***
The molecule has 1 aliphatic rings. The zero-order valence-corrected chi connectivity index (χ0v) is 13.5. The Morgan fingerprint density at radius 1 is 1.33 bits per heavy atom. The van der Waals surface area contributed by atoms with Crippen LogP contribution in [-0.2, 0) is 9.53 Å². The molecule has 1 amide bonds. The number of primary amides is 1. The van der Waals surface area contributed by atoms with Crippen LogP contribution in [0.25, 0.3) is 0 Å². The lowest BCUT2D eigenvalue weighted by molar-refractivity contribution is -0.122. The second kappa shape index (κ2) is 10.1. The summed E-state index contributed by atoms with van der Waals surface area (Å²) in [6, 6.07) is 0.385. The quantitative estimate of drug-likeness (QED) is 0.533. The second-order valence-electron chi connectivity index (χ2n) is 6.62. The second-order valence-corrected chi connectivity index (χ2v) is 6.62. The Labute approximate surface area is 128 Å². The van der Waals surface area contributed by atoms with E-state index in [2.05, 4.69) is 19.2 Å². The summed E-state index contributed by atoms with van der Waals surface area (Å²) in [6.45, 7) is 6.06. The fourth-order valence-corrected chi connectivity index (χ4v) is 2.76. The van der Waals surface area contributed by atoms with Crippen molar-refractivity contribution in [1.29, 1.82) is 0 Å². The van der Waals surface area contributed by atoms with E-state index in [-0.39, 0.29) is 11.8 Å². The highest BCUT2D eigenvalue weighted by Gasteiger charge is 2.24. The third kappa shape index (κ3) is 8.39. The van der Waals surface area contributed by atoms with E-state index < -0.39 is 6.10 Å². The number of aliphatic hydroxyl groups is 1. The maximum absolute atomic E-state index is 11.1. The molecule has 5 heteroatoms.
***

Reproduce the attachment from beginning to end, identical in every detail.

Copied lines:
The molecule has 1 aliphatic rings. The zero-order valence-corrected chi connectivity index (χ0v) is 13.5. The Morgan fingerprint density at radius 1 is 1.33 bits per heavy atom. The van der Waals surface area contributed by atoms with Crippen LogP contribution in [-0.2, 0) is 9.53 Å². The molecule has 1 amide bonds. The number of primary amides is 1. The van der Waals surface area contributed by atoms with Crippen LogP contribution in [0.25, 0.3) is 0 Å². The lowest BCUT2D eigenvalue weighted by molar-refractivity contribution is -0.122. The second kappa shape index (κ2) is 10.1. The summed E-state index contributed by atoms with van der Waals surface area (Å²) in [6, 6.07) is 0.385. The quantitative estimate of drug-likeness (QED) is 0.533. The second-order valence-electron chi connectivity index (χ2n) is 6.62. The second-order valence-corrected chi connectivity index (χ2v) is 6.62. The Labute approximate surface area is 128 Å². The van der Waals surface area contributed by atoms with E-state index in [2.05, 4.69) is 19.2 Å². The summed E-state index contributed by atoms with van der Waals surface area (Å²) in [6.45, 7) is 6.06. The fourth-order valence-corrected chi connectivity index (χ4v) is 2.76. The van der Waals surface area contributed by atoms with Crippen molar-refractivity contribution in [1.29, 1.82) is 0 Å². The van der Waals surface area contributed by atoms with E-state index in [-0.39, 0.29) is 11.8 Å². The highest BCUT2D eigenvalue weighted by Gasteiger charge is 2.24. The third kappa shape index (κ3) is 8.39. The van der Waals surface area contributed by atoms with E-state index < -0.39 is 6.10 Å². The number of aliphatic hydroxyl groups is 1. The maximum absolute atomic E-state index is 11.1. The molecule has 5 heteroatoms.